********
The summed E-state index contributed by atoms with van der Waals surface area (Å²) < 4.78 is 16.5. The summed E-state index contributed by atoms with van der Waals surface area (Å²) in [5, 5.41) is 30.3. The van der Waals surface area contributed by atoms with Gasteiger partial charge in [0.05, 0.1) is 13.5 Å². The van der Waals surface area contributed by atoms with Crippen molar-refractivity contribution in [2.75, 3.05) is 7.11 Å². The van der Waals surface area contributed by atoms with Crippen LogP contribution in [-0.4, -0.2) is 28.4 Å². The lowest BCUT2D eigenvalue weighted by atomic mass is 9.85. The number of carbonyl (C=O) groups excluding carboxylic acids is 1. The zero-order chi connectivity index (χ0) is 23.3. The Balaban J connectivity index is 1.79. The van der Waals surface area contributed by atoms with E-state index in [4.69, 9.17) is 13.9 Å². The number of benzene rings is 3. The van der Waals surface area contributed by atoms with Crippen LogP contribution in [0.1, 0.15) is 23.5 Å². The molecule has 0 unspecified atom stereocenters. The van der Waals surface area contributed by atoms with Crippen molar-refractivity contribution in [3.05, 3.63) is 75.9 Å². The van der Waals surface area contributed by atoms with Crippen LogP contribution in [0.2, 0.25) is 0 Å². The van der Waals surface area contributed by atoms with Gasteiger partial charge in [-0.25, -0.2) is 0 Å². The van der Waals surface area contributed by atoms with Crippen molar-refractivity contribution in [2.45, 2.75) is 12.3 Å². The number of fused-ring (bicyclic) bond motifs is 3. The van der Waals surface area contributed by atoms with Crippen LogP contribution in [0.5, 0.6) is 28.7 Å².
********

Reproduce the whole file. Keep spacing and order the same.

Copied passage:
The summed E-state index contributed by atoms with van der Waals surface area (Å²) < 4.78 is 16.5. The summed E-state index contributed by atoms with van der Waals surface area (Å²) in [5, 5.41) is 30.3. The van der Waals surface area contributed by atoms with Gasteiger partial charge in [0.05, 0.1) is 13.5 Å². The van der Waals surface area contributed by atoms with Crippen molar-refractivity contribution in [2.75, 3.05) is 7.11 Å². The van der Waals surface area contributed by atoms with Crippen LogP contribution in [-0.4, -0.2) is 28.4 Å². The lowest BCUT2D eigenvalue weighted by atomic mass is 9.85. The number of carbonyl (C=O) groups excluding carboxylic acids is 1. The zero-order chi connectivity index (χ0) is 23.3. The Balaban J connectivity index is 1.79. The van der Waals surface area contributed by atoms with E-state index in [4.69, 9.17) is 13.9 Å². The number of benzene rings is 3. The van der Waals surface area contributed by atoms with Crippen LogP contribution in [0.1, 0.15) is 23.5 Å². The molecule has 0 unspecified atom stereocenters. The van der Waals surface area contributed by atoms with Crippen molar-refractivity contribution in [3.05, 3.63) is 75.9 Å². The van der Waals surface area contributed by atoms with Crippen LogP contribution in [0.2, 0.25) is 0 Å². The van der Waals surface area contributed by atoms with Gasteiger partial charge in [-0.25, -0.2) is 0 Å². The van der Waals surface area contributed by atoms with Crippen molar-refractivity contribution in [2.45, 2.75) is 12.3 Å². The number of fused-ring (bicyclic) bond motifs is 3. The van der Waals surface area contributed by atoms with Crippen LogP contribution in [0.5, 0.6) is 28.7 Å².